Epitaxial liftoff of ZnSe-based heterostructures using a II-VI release layer

A. Balocchi, A. Curran, T. C. M. Graham, C. Bradford, K. A. Prior, R. J. Warburton
2005 Applied Physics Letters  
Epitaxial liftoff is a post-growth process by which the active part of a semiconductor heterostructure, the epitaxial layer, is removed from its original substrate and deposited onto a new substrate. This is a well established technique in GaAs-based heterostructures where epitaxial liftoff can be achieved by exploiting the contrast in the etch rates of GaAs and AlAs in hydrofluoric acid. We report here successful epitaxial liftoff of a ZnSe-based heterostructure. We find that a metastable
more » ... of MgS acts as a perfect release layer based on the huge contrast in the etch rates of ZnSe and MgS in hydrochloric acid. Epitaxial liftoff of millimeter-sized ZnSe samples takes a fraction of the time required for GaAs liftoff. Photoluminescence experiments confirm that the liftoff layer has the same optical characteristics as the original wafer material. The development of heterostructures has revolutionized both the physics and the technology of semiconductors. Inherent to the technique is the growth of high quality semiconductor layers on a single crystal substrate. The substrate must be of high crystal quality with a lattice constant similar to that of the epitaxial layer itself. In some cases, these conditions impose unwelcome restrictions on the range of heterostructures that can be produced. Also, for some technologies, for instance solar cells, a single crystal substrate is simply too expensive. Epitaxial liftoff is a technique which can add flexibility to the fabrication of semiconductor devices. 1 It allows the epitaxial layer to be removed from its substrate in a post-growth processing step so that the epitaxial layer can be deposited onto a new substrate with different functionality. The liftoff step also allows the original substrate to be reused. Up until now, epitaxial liftoff has been achieved using the remarkable contrast in the etch rates of GaAs and Al x Ga 1−x As in HF. 2,3 For x ജ 0.5, the Al-containing alloy etches many orders of magnitude faster than GaAs. Epitaxial liftoff of a GaAs-based heterostructure can therefore be achieved by growing a thin sacrificial layer of AlAs between the substrate and the active layer. A sacrificial layer of thickness between 3 and 40 nm is effective. 4 After growth a wafer piece is submerged in HF, the HF etching through the AlAs layer but having a negligible effect on GaAs, InGaAs, and low Al-content AlGaAs alloys. In addition to the etch selectivity, a crucial idea is to stress the epitaxial layer so that as the etching proceeds, the epitaxial layer curls up slightly. 3 This is important as otherwise the etching would proceed too slowly and eventually stop altogether. The stress can be applied by several methods, the simplest of which is to anneal a layer of wax. 2,3 This idea has been used to lift crack-free layers as thin as 20 nm from the original substrate. 5 This technology has been exploited in a number of semiconductor devices. A laser diode, 6,7 a solar cell, 8 rib waveguides, 9 and a photodetector 10 have all been transferred onto a foreign substrate. Attempts have been made to speed up the process, and to make it compatible with industrial scale semiconductor processing in order that epitaxial liftoff also becomes a commercially viable technology. 1, 4 Despite recent progress, epitaxial liftoff remains a possibility only for GaAs-based heterostructures. While InP-based and ZnSe-based layers have been lifted from their original substrates, 4,11 in both cases the technology depends on an AlAs release layer. In the case of II-VI materials, this is inconvenient as it not only increases the thickness of the epitaxial layer which can be lifted off but it also requires both III-V and II-VI molecular beam epitaxy. The absence of a viable technique for carrying out II-VI epitaxial liftoff is a serious limitation in at least two areas. First, while Bragg stacks can be grown in a GaAs-based heterostructure by exploiting the difference in refractive index between the latticematched pair, GaAs and AlAs, there is no lattice-matched pair of II-VI materials with sufficiently different refractive indices. Epitaxial liftoff would provide a natural way in which thin high quality ZnSe layers could be transferred onto a conventional dielectric Bragg mirror. This is important for polariton parametric amplification, 12,13 a very attractive concept for ZnSe quantum wells where excitons can be stable up to high temperatures. 14 Second, magnetic atoms can be incorporated into II-VI compounds without introducing any doping and this is driving the interest in II-VI materials for spintronics applications. 15 Epitaxial liftoff could offer valuable advantages in combining this property with ferromagnetic layers. 16 We present a method of performing epitaxial liftoff of ZnSe-based heterostructures. We have discovered that a thin layer of MgS in a ZnSe-based heterostructure acts in an analogous way to AlAs in a GaAs-based heterostructure. Bulk MgS exists in the rock-salt crystal structure but we are able to grow layers up to 134 nm thick in the zinc-blende structure on a GaAs substrate. 17 Up to this thickness, the layer quality is very high as can be judged from the excellent optical properties of ZnSe/ MgS quantum wells. 14 At larger thicknesses, the MgS layer reverts back to the rock-salt structure and further zinc-blende growth is clearly of low quality. We exploit here the pronounced difference in chemical properties between MgS and ZnSe to perform epitaxial liftoff. Remarkably, we find that the etch rate of a MgS layer is ϳ10 8 times larger than the etch rate of a ZnSe layer. a) Electronic mail: a.curran@hw.ac.uk APPLIED PHYSICS LETTERS 86, 011915 (2005)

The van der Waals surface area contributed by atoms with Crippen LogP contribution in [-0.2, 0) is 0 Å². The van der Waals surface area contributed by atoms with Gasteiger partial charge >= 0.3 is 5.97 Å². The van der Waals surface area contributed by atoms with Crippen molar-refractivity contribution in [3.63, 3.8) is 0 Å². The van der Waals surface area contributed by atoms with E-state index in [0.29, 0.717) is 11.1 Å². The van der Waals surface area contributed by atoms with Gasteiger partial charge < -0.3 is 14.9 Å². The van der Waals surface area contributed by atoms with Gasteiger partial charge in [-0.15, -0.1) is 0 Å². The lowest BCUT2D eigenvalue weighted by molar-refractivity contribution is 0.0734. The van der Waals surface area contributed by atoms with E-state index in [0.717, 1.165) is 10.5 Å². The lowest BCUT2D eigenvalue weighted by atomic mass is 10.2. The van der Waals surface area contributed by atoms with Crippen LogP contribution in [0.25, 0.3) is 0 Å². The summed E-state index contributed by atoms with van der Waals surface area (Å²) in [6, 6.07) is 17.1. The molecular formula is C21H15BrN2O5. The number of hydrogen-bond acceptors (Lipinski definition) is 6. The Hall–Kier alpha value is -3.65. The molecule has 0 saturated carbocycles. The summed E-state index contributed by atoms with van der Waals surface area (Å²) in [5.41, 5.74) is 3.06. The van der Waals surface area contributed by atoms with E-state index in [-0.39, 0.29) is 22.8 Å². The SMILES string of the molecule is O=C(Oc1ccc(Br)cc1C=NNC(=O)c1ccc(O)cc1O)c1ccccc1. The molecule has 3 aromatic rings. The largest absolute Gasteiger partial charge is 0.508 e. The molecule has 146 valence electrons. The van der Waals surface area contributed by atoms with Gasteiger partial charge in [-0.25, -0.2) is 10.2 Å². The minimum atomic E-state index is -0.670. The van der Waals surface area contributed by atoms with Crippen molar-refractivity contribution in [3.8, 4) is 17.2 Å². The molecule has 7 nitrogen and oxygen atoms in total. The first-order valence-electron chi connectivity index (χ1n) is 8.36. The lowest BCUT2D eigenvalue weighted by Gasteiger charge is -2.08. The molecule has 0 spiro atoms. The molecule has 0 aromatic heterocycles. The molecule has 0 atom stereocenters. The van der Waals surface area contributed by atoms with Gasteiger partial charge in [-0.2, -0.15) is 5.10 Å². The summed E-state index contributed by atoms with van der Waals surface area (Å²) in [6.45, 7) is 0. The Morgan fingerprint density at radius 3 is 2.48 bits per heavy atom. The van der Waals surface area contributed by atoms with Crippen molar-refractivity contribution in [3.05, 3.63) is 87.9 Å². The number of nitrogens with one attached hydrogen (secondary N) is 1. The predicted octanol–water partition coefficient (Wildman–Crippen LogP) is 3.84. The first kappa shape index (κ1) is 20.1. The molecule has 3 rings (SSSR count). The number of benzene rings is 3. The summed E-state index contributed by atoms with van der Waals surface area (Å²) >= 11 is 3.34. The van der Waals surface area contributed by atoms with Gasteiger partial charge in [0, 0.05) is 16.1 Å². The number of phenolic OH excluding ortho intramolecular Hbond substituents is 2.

doi:10.1063/1.1844595 fatcat:xiz6s5huwveo3mzmg6hbmrho2i